Our recent discussions about Islam and the whole cartoon-Mohammed mess has prompted some rather profound and insightful observations. It also drew the attention of "Kashif Ahmad," a self-proclaimed Muslim who repeatedly presented his side of the argument most cogently and reasonably. I have to respect him for that.
In fact, I respect it so much, I'm going to take one of his comments and look at it most carefully.
I for one would never be an apologist for the actions of any Saudi or Egyptian terrorist. Reason is simply I have almost as much in common with a person from Saudi/Egypt as an American would have with someone from Yugoslavia. Nothing.
Actually, America has quite a few ties with the former Yugoslavia. For one, a lot of Americans can trace their ancestry to Yugoslavia. For another, several thousand Americans have served in the former Yugoslavia over the last decade -- most notably protecting Muslims there from being slaughtered. Many bled and died there. Perhaps you ought to choose another nation? Good luck -- Americans come from all over the world, and we have ties to nearly every nation. Much like we often hear cries about the 1 billion Muslims who are all insulted by these cartoons.
OnDrummer on the note why you are not allowed to prostelize in countries like SA. Prostelizing is not an in-alienable human right. If we expect others to respect us we must respect them, and the surest way to kill any conversation with a person is to say you are going to enternal damnation if you don't believe in Christ. It is their law and their country we must respect that.
Yes, Kashif. You must respect "their law and their country." In the West, we enshrine the right to speak freely as one of the most sacred precepts of freedom. There is no law against blasphemy in Denmark, or the United States. It is our principle that the government should stay out of matters of faith. But that hasn't stopped the riots and open acts of war against Denmark, has it? So much for having respect for others' countries and others' laws.
The same way no one will give a damn about a fatwa passed in Iran in any western country, we cannot reverse it around either.
Tell that to Salman Rushdie, still under a death sentence. Or Theo Van Gogh -- but you'll have to dig him up, and I don't think his corpse will be persuaded by your arguments. They know full well the power of fatwas issued in Iran, and how much effect they can be outside their borders.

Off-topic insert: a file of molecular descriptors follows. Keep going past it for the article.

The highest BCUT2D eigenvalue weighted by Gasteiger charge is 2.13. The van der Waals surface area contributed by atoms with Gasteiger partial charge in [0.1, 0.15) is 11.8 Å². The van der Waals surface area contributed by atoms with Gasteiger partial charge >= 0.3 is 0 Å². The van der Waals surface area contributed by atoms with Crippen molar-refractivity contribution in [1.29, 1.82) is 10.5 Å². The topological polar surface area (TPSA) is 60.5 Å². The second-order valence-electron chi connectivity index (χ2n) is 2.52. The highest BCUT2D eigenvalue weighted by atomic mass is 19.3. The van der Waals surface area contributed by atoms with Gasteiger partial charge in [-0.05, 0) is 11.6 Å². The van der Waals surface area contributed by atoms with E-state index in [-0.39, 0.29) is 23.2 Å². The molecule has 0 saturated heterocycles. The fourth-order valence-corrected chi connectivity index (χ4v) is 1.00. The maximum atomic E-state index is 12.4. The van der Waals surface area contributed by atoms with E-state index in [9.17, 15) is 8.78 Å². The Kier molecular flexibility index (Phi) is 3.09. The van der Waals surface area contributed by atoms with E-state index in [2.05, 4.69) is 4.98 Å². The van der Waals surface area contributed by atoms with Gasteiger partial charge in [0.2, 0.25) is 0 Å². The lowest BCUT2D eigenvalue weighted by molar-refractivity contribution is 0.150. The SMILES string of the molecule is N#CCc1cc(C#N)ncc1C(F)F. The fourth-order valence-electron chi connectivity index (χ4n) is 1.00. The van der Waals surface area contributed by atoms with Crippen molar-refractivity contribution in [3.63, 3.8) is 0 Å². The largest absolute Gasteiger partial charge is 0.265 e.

Kashif also brings up the Crusades. Yeah, it can be argued that the Crusades were Christianity run amok. Hell, for the sake of argument, I'll even grant every single point he made about it.
But Kashif, the Crusades ended well over 700 years ago. People looking for more recent examples of Christian extremism find themselves citing the Nazis (who co-opted a few elements of Christianity, blended with strong Paganist elements, to push their race-based, tyrannical ideology) or the Ku Klux Klan (who were also far more interested in race than religion, except in how they could use Christianity to support their feeble ideology).
But back to the Crusades. As I noted above, they ended over 700 years ago. Christianity grew up.
Judaism also had its imperialist, expansionist, conquering era. It ended once they possessed the Holy Land.
It seems that major religions (at least the Big Three, that all come from the Middle East) have their "adolescence," But Judaism and Christianity outgrew those, and matured into the faiths that they are today.
Some people say we need to give Islam its chance to grow and mature as well. They say that it, too, will outgrow this phase, and truly become a religion of peace.
Personally, I'm tired of waiting. The "patience" and "tolerance" people call for is being measured in dead bodies. Dead Danes, dead Netherlanders, dead Londoners, dead Americans, dead Parisians, dead Israelis.
And most of all, dead Muslims. I think it's fair to say that radical Islam has killed more of its own than any other group.
So before we all long like I said outside the window, lets all of us look at the mirrors.
Perhaps, Kashif. But instead of gazing narcissistically at yourself, perhaps you ought to look around at your fellow Muslims. Those who are currently wreaking havoc around the globe over some CARTOONS, and those who sit silently and let those radicals claim to be the voice of Islam. The loudest voice often prevails, and there is a severe dearth of those who would challenge them.